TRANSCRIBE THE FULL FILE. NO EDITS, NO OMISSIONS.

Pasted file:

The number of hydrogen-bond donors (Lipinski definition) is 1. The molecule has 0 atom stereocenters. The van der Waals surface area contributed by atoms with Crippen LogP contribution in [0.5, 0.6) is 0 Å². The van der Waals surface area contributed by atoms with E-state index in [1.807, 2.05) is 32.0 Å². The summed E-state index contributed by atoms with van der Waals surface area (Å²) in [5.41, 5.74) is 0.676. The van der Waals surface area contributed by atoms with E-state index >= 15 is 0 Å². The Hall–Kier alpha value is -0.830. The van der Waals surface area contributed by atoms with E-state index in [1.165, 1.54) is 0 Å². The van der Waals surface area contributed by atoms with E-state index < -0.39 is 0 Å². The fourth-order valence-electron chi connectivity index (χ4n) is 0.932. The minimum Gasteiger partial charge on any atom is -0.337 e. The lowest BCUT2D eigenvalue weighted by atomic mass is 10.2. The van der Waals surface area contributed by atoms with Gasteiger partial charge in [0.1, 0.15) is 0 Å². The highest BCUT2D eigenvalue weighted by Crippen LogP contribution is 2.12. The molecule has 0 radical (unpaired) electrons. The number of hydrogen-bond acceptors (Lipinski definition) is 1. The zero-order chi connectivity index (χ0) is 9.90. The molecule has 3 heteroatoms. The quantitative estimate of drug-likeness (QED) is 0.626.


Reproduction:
The number of hydrogen-bond donors (Lipinski definition) is 1. The molecule has 0 atom stereocenters. The van der Waals surface area contributed by atoms with Crippen LogP contribution in [0.5, 0.6) is 0 Å². The van der Waals surface area contributed by atoms with E-state index in [1.807, 2.05) is 32.0 Å². The summed E-state index contributed by atoms with van der Waals surface area (Å²) in [5.41, 5.74) is 0.676. The van der Waals surface area contributed by atoms with E-state index >= 15 is 0 Å². The Hall–Kier alpha value is -0.830. The van der Waals surface area contributed by atoms with E-state index in [1.165, 1.54) is 0 Å². The van der Waals surface area contributed by atoms with E-state index < -0.39 is 0 Å². The fourth-order valence-electron chi connectivity index (χ4n) is 0.932. The minimum Gasteiger partial charge on any atom is -0.337 e. The lowest BCUT2D eigenvalue weighted by atomic mass is 10.2. The van der Waals surface area contributed by atoms with Gasteiger partial charge in [0.1, 0.15) is 0 Å². The highest BCUT2D eigenvalue weighted by Crippen LogP contribution is 2.12. The molecule has 0 radical (unpaired) electrons. The number of hydrogen-bond acceptors (Lipinski definition) is 1. The zero-order chi connectivity index (χ0) is 9.90. The molecule has 3 heteroatoms. The quantitative estimate of drug-likeness (QED) is 0.626.